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What is a doula?

A professional birth doula offers a woman/birthing person and her partner continuous support throughout labor and delivery. They essentially mother the mother, as well as offering reassurance and support to the partner. Birth doulas provide a set of skilled and experienced hands for both mother and partner in various forms. They provide emotional support, physical comfort measures and remind parents of their personal birth preferences. The birth doula strives to be a calm non-judgmental presence, fostering self-confidence and a nurturing environment. Doulas support all types of birth, that could mean un-medicated, medicated, induction, cesarean birth, VBAC, or high risk. Many families find the experience of having a birth doula fosters closer bonds between the woman, her partner and their baby.

The benefits of doula support are not limited to the mother, but also support her birth partner and family.  When both birthing people and birth partners feel valued, their choices are taken into consideration, they are active participants in the process, and their relationship and experience are enhanced.  The purpose behind providing doula support is helping couples feel safe, informed, and satisfied with their birthing experience.

The needs of the laboring and birthing women are very complex and women deserve the continual support of a person specifically trained in labor support.  When a doula performs her duties to her client with the earnest intent of providing the best care possible, it helps women build confidence in their ability to birth. When a woman gives birth and feels safe, informed, and satisfied, she is not only more likely to have a healthier newborn and postpartum period, but she is also more likely to look back and remember her experience with joy and fondness.  This is a beautiful way to begin life as a parent, and something everyone should have the opportunity to experience.

What does the research say?

The most recent and largest systematic review of continuous labor support summarizes the experiences of over 15,000 women who participated in 21 randomized controlled trials. The authors conclude: Continuous support during labor has clinically meaningful benefits for women and infants and no known harm. All women should have support throughout labor and birth. (Hodnett and colleagues 2013)

What are the benefits of continuous labor support shown by current research?

The review found that, in comparison with women who had continuous support, women who labored without continuous support had longer labors and were less likely to have a spontaneous birth. Women without support were more likely to:

  • Be dissatisfied with or negatively rate their childbirth experience o Use any type of pain medication (including narcotics)

  • Give birth by cesarean birth

  • Give birth with vacuum extraction or forceps

  • Give birth to a baby with a low Apgar score at 5 minutes


Does it matter who provides continuous support in labor?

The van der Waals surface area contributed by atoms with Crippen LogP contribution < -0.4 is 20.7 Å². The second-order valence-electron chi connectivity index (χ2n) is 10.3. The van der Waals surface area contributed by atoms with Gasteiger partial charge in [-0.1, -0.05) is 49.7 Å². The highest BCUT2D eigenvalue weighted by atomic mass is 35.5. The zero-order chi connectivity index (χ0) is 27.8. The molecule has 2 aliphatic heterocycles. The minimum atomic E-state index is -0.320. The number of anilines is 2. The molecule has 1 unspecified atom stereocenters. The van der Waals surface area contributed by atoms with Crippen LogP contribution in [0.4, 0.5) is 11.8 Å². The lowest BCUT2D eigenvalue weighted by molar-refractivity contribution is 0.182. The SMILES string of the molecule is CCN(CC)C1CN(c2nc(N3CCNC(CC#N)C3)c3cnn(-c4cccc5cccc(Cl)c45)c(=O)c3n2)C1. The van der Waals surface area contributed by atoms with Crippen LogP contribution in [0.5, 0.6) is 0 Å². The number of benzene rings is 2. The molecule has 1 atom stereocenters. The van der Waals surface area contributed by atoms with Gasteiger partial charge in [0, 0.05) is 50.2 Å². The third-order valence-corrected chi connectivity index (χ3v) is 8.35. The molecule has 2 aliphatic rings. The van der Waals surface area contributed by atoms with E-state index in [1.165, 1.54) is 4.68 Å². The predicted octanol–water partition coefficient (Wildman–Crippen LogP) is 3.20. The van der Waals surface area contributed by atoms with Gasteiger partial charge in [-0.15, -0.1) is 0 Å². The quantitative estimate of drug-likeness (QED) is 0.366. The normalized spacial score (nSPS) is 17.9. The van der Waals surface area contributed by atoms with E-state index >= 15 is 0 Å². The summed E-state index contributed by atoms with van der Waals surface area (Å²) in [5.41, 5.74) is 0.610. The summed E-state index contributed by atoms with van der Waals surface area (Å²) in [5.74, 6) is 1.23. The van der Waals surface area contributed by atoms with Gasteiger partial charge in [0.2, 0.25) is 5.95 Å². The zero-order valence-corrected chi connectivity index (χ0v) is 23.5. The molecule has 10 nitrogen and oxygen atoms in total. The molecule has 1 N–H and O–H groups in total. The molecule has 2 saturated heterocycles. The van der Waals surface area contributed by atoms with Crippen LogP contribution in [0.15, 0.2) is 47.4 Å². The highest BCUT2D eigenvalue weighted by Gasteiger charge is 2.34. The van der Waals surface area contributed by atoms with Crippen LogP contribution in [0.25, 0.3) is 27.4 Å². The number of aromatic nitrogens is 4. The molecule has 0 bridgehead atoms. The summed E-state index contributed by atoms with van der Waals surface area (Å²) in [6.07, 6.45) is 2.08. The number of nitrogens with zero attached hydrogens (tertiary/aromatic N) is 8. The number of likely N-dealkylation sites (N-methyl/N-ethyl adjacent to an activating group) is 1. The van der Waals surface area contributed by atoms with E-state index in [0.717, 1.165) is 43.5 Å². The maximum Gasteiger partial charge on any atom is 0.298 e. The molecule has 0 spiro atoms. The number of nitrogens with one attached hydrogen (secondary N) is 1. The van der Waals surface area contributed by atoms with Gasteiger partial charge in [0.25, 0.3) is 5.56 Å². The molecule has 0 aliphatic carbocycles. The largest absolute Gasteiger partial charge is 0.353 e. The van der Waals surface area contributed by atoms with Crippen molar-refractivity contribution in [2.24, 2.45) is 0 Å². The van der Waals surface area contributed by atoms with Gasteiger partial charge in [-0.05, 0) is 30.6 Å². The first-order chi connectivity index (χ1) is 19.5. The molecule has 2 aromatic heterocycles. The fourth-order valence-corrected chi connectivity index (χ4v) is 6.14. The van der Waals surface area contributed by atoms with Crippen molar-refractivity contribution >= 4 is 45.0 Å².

The review also looked closely at how effects of labor support varied by type of person providing labor support. Effects were strongest when the person was neither a member of the hospital staff, nor a person in the woman’s social network, and was present solely to provide one-to-one supportive care. Compared with women who had no continuous support, women with companions (such as a doula) who were neither on the hospital staff nor in the woman’s social network were:

  • 28% less likely to have a cesarean birth

  • 31% less likely to use synthetic oxytocin to speed up labor o 9% less likely to use any pain medication

  • 34% less likely to rate their childbirth experience negatively.


Support provided by a person that the woman selected from her social network increased her satisfaction but did not seem to impact the use of obstetric interventions. Support provided by a member of the hospital staff did not seem to impact a woman’s likelihood of having a cesarean or her satisfaction.


What does ACOG say about doula support?

From the joint Obstetric Care Consensus “Safe Prevention of the Primary Cesarean Delivery” issued by The American College of Obstetricians and Gynecologists and the Society for Maternal-Fetal Medicine in 2014:

Published data indicate that one of the most effective tools to improve labor and delivery outcomes is the continuous presence of support personnel, such as a doula. A Cochrane meta-analysis of 21 trials and more than 15,000 women demonstrated that the presence of continuous one-on-one support during labor and delivery was associated with improved patient satisfaction and a statistically significant reduction in the rate of cesarean delivery. Given that there are no associated measurable harms, this resource is probably underutilized.




Hodnett ED, Gates S, Hofmeyr GJ, Sakala C. Continuous support for women during childbirth. Cochrane Database of Systematic Reviews 2013, Issue 7. Art. No.: CD003766

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